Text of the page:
Sunshine in the Courtroom (Makes Us Happy)

Currently pending in the Senate is the latest version of the Sunshine in Litigation Act (S. 623), a bill that would make it more difficult for courts to prevent the disclosure of settlement agreements and other civil litigation documents in cases relevant to public health and safety. Bill sponsor Sen. Herb Kohl (D-WI) has been trying to pass similar legislation since 1993.

The bill would require judges to consider public health and safety before granting a protective order or sealing court records and settlement agreements. The decision to grant or deny a secrecy request would be based on a balancing test weighing the public’s interest in disclosing a potential public health and safety hazard against a legitimate privacy interest. It would only apply, proactively, to cases relevant to public health and safety, and it includes protections for national security and personal information. Despite these limitations, the business community strongly opposes this bill, as does the American Bar Association.

According to the Senate Judiciary Committee report accompanying the bill, there are concerns that “the courts have not adequately considered the importance of transparency,” particularly in product liability cases. Civil lawsuits are often the only way the public can learn about unsafe products. The report lists instances when court orders restricting disclosure left the public in the dark about serious health and safety dangers, such as the hazards posed by silicone breast implants, the unreported side-effects of prescription drugs, defective heart valves, and unsafe automobiles.

These cases typically involve one or a few individuals suing a formidable corporate opponent. Facing mounting medical and/or legal bills, plaintiffs often have no choice but to settle the lawsuit. In exchange for a financial settlement, plaintiffs are generally bound by provisions that prohibit them from revealing information discovered during the case, including critical health and safety information potentially affecting the public at large. The quick settlement of cases is near and dear to the hearts of judges always looking for ways to cut down their case loads.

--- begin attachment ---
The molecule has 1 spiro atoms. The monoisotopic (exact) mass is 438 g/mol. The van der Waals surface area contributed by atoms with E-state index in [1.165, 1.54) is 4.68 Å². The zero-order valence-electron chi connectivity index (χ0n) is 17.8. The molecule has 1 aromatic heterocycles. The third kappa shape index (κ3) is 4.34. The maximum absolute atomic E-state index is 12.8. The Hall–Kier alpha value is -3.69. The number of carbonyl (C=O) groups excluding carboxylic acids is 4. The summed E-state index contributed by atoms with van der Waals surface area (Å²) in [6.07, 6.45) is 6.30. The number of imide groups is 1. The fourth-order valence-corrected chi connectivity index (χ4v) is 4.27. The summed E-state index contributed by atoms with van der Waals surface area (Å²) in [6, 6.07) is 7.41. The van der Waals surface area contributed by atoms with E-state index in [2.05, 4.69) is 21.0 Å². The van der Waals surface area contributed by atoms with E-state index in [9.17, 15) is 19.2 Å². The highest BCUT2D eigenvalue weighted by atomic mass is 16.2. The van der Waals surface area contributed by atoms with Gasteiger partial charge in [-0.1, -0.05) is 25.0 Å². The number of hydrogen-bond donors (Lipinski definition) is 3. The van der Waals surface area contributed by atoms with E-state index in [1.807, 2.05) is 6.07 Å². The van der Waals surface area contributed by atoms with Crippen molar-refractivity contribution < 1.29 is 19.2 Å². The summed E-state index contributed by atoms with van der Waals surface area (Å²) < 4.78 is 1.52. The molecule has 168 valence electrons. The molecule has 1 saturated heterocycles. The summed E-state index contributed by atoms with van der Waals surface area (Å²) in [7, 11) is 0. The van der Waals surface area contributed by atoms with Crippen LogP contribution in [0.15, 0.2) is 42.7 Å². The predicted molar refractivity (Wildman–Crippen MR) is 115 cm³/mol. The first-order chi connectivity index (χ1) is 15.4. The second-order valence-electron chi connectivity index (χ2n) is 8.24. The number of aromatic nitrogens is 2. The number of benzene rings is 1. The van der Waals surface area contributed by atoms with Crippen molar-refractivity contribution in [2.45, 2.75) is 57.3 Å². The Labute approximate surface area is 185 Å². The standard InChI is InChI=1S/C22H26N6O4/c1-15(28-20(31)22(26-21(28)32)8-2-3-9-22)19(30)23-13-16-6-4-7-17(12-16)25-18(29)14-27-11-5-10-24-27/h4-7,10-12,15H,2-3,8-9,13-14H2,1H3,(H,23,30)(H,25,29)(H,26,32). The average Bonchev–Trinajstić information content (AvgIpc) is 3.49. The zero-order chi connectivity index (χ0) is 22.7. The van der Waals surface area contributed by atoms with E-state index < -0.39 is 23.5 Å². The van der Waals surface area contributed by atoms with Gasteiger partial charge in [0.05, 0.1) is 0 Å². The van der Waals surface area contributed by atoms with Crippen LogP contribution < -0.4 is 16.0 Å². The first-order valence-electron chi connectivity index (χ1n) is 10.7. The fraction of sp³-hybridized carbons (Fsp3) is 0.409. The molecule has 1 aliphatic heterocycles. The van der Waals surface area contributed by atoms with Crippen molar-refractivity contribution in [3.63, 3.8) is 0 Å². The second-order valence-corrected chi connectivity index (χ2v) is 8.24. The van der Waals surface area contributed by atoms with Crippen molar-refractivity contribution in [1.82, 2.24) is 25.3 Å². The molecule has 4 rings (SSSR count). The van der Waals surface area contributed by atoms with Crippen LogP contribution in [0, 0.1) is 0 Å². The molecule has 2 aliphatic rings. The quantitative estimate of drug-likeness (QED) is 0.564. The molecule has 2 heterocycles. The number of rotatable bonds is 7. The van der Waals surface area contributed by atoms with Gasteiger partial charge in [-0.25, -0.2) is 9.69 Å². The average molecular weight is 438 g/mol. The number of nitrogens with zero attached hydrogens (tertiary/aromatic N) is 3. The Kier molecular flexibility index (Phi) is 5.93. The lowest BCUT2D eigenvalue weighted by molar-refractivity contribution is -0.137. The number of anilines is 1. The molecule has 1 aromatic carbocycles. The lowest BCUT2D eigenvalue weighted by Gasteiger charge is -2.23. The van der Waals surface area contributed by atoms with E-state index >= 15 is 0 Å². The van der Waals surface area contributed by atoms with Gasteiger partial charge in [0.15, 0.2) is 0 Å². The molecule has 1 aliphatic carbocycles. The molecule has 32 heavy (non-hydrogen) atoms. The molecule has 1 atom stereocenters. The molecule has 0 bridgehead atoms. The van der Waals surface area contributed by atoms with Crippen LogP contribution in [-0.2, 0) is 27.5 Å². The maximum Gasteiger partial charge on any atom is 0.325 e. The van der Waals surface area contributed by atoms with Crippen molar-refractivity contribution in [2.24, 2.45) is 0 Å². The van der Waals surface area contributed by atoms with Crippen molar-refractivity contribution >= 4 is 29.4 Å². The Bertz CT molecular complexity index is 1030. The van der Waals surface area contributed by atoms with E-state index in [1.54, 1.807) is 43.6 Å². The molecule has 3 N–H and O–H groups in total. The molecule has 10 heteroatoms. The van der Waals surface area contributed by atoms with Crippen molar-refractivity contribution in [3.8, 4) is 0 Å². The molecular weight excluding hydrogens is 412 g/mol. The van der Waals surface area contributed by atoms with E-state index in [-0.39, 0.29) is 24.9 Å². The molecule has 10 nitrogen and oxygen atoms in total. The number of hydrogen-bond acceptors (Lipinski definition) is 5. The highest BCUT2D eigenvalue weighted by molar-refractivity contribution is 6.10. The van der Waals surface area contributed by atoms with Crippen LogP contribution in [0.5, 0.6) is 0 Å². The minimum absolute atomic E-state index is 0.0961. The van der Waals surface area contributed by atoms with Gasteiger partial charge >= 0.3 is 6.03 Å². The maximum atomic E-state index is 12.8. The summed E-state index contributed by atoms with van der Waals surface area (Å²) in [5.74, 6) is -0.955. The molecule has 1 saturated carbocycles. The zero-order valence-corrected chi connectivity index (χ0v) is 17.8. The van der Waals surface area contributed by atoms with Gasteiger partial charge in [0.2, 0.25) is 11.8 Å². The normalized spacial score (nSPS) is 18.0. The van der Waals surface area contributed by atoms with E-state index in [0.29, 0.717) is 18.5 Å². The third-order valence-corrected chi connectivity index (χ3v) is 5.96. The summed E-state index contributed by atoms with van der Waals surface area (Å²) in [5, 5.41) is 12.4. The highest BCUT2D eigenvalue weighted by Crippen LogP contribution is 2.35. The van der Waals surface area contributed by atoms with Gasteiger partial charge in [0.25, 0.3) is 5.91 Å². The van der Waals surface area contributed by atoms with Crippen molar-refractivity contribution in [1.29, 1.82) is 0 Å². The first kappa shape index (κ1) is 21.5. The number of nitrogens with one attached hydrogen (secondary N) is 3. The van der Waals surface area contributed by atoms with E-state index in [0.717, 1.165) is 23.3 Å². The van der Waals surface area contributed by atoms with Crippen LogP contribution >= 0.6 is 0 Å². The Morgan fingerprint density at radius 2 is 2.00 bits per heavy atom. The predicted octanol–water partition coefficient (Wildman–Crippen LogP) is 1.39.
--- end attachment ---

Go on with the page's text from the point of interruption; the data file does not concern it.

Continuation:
In particular, the Judiciary Committee report cites the case of Zyprexa, an antipsychotic drug sold by Eli Lilly. In December 2006, The New York Times wrote a devastating series based on leaked documents showing that, for over a decade, Eli Lilly downplayed Zyprexa’s harmful side-effects, including inordinate weight gain and diabetes. The documents came to light in a lawsuit in which the judge allowed the documents to remain under seal. After excoriating The New York Times and punishing the leakers, the judge eventually unsealed the documents—almost two years later.

POGO is well aware of how common confidential settlements are, because they account for a sizable portion of the instances in our Federal Contractor Misconduct Database. Roughly half of the 1,000-plus instances in the FCMD are civil settlements. If you do a search of instances with an “undisclosed/unknown” dollar amount, you will find dozens of instances since 1995 in which the terms of the settlement agreement–at least the amount of money the company had to pay–are kept confidential. These instances cover nearly every kind of misconduct: government contract fraud; poor contract performance; environmental, labor, human rights and ethics violations; and antitrust. Products liability cases are in there, too. Of course, the Sunshine in Litigation Act would only apply to a small subset of these cases (convincing a judge that overcharging on a federal contract somehow implicates “public health or safety” might be a bit of a stretch).

Sometimes we forget there are three branches of government. The Sunshine in Litigation Act reminds us that we need transparency in the courts just as much as we need it in the White House and executive departments and in the halls of Congress.